Napster has won the backing of the UK's Association of Independent Music (AIM) trade organisation with a deal that will allow the digital music download service to offer 50,000 songs from 50 independent labels on a worldwide basis.
Tony Smith, 12 May 2004

Brits avoid MMS in droves

Mobile phone loving Brits have yet to embrace the multimedia messaging revolution, according to a poll conducted by NOP which is bound to strike fear and terror into the hearts of mobile operators.
Lucy Sherriff, 12 May 2004

Captain Cyborg terrorises UK conference

We recently said that we would be giving Kev "Captain Cyborg" Warwick no further coverage on this august organ. Sadly, we lied.
Lester Haines, 12 May 2004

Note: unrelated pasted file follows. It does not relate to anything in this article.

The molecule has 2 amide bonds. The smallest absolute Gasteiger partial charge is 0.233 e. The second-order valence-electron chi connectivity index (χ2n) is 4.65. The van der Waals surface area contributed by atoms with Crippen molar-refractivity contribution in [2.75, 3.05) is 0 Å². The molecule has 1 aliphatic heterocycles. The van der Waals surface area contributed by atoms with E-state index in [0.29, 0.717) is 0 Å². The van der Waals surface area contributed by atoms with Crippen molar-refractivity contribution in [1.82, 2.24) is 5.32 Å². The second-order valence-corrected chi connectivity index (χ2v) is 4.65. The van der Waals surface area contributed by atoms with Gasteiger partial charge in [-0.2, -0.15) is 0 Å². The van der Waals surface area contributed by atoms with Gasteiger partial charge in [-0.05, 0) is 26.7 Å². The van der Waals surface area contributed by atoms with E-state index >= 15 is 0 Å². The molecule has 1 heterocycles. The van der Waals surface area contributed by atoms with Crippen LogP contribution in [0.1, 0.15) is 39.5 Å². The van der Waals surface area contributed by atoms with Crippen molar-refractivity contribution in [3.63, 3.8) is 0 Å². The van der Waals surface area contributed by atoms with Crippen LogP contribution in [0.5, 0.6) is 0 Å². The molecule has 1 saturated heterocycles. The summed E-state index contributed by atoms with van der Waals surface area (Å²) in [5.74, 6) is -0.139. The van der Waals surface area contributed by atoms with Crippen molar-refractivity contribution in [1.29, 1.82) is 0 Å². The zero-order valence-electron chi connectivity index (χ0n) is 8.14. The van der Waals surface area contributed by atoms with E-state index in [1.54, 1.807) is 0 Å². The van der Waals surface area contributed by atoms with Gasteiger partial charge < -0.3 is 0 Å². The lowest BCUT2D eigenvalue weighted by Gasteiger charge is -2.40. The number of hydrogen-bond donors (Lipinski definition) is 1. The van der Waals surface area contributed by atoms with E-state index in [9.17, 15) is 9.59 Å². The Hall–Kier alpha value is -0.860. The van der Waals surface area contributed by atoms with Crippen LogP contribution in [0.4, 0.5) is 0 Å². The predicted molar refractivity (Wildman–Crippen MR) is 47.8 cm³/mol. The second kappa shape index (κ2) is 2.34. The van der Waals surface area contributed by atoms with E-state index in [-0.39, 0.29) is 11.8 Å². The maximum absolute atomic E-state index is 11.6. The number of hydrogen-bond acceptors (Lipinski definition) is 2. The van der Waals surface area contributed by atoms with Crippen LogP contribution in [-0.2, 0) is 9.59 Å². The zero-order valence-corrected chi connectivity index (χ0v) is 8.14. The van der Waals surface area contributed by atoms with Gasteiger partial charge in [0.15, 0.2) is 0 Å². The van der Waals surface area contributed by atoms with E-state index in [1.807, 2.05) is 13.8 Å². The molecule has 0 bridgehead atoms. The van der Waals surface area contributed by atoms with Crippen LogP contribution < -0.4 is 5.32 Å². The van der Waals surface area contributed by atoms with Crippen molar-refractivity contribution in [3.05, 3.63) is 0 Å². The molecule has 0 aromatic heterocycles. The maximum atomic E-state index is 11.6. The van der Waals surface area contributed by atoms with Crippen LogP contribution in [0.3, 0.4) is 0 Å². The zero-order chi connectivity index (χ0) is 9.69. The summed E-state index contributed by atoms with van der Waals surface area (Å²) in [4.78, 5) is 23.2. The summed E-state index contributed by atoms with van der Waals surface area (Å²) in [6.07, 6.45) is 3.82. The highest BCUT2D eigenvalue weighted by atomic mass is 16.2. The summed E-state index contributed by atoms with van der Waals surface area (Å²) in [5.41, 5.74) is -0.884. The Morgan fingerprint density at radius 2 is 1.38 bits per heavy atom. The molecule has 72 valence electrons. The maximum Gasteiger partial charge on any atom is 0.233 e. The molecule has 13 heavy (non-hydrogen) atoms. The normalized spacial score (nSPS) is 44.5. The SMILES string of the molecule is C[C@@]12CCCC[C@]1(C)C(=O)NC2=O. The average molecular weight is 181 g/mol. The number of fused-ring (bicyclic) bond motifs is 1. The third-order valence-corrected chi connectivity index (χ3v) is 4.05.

'Spam King' gets restraining order against SpamCop

A bulk mailing company headed by notorious spammer Scott Richter has won a restraining order against anti-spam reporting service SpamCop.
John Leyden, 12 May 2004

Cadence finds Intel's missing Fister

They say that the captain always goes down with the ship, but Mike Fister, former server processor chief at Intel, bucked that trend by leaving the company today.
Ashlee Vance, 12 May 2004

Competition good for broadband - OECD

The threat of competition from wireless broadband providers is forcing incumbent telcos to speed-up the roll-out of DSL services.
Tim Richardson, 12 May 2004

On MS, GeCAD, lead hats and perlite

LettersWe never get letters about the things we expect letters about. But even we lowly hacks had a feeling this one would prompt a response. After all, it had all the ingredients: Microsoft, Linux, viruses and behavious that could, in low light, seem slightly suspicious. Yes, we mean the purchase of GeCAD.